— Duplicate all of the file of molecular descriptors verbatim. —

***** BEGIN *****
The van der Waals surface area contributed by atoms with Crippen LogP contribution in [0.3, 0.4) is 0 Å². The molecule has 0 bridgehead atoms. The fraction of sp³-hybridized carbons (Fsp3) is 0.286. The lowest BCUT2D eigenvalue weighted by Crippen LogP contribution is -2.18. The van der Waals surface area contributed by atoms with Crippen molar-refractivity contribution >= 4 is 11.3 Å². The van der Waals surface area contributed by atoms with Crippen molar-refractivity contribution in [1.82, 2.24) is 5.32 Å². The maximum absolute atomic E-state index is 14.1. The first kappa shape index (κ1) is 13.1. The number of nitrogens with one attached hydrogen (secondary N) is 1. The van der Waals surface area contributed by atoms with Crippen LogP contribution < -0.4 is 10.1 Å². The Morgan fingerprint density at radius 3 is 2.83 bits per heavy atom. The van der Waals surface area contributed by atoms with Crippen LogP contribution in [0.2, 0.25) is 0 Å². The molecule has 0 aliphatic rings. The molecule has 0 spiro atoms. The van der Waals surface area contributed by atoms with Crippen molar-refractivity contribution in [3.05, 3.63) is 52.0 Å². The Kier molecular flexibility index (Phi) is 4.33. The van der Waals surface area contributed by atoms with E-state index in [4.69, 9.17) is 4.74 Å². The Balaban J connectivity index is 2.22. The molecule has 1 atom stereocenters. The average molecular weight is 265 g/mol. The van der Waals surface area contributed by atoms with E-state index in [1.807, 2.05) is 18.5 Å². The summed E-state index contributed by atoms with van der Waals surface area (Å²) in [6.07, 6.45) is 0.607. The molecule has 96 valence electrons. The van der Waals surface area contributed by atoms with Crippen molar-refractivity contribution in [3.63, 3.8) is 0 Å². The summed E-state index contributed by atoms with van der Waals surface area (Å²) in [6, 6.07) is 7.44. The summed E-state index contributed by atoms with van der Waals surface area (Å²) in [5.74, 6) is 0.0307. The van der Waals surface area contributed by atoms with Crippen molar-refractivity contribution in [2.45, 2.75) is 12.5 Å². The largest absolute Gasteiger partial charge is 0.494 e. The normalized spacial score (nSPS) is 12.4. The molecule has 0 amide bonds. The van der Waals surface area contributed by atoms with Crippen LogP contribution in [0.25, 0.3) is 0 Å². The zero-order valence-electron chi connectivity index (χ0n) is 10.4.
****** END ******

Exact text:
The van der Waals surface area contributed by atoms with Crippen LogP contribution in [0.3, 0.4) is 0 Å². The molecule has 0 bridgehead atoms. The fraction of sp³-hybridized carbons (Fsp3) is 0.286. The lowest BCUT2D eigenvalue weighted by Crippen LogP contribution is -2.18. The van der Waals surface area contributed by atoms with Crippen molar-refractivity contribution >= 4 is 11.3 Å². The van der Waals surface area contributed by atoms with Crippen molar-refractivity contribution in [1.82, 2.24) is 5.32 Å². The maximum absolute atomic E-state index is 14.1. The first kappa shape index (κ1) is 13.1. The number of nitrogens with one attached hydrogen (secondary N) is 1. The van der Waals surface area contributed by atoms with Crippen LogP contribution < -0.4 is 10.1 Å². The Morgan fingerprint density at radius 3 is 2.83 bits per heavy atom. The van der Waals surface area contributed by atoms with Crippen LogP contribution in [0.2, 0.25) is 0 Å². The molecule has 0 aliphatic rings. The molecule has 0 spiro atoms. The van der Waals surface area contributed by atoms with Crippen molar-refractivity contribution in [3.05, 3.63) is 52.0 Å². The Kier molecular flexibility index (Phi) is 4.33. The van der Waals surface area contributed by atoms with E-state index in [4.69, 9.17) is 4.74 Å². The Balaban J connectivity index is 2.22. The molecule has 1 atom stereocenters. The average molecular weight is 265 g/mol. The van der Waals surface area contributed by atoms with E-state index in [1.807, 2.05) is 18.5 Å². The summed E-state index contributed by atoms with van der Waals surface area (Å²) in [6.07, 6.45) is 0.607. The molecule has 96 valence electrons. The van der Waals surface area contributed by atoms with Crippen molar-refractivity contribution in [3.63, 3.8) is 0 Å². The summed E-state index contributed by atoms with van der Waals surface area (Å²) in [6, 6.07) is 7.44. The summed E-state index contributed by atoms with van der Waals surface area (Å²) in [5.74, 6) is 0.0307. The van der Waals surface area contributed by atoms with Crippen molar-refractivity contribution in [2.45, 2.75) is 12.5 Å². The largest absolute Gasteiger partial charge is 0.494 e. The normalized spacial score (nSPS) is 12.4. The molecule has 0 amide bonds. The van der Waals surface area contributed by atoms with Crippen LogP contribution in [0.25, 0.3) is 0 Å². The zero-order valence-electron chi connectivity index (χ0n) is 10.4.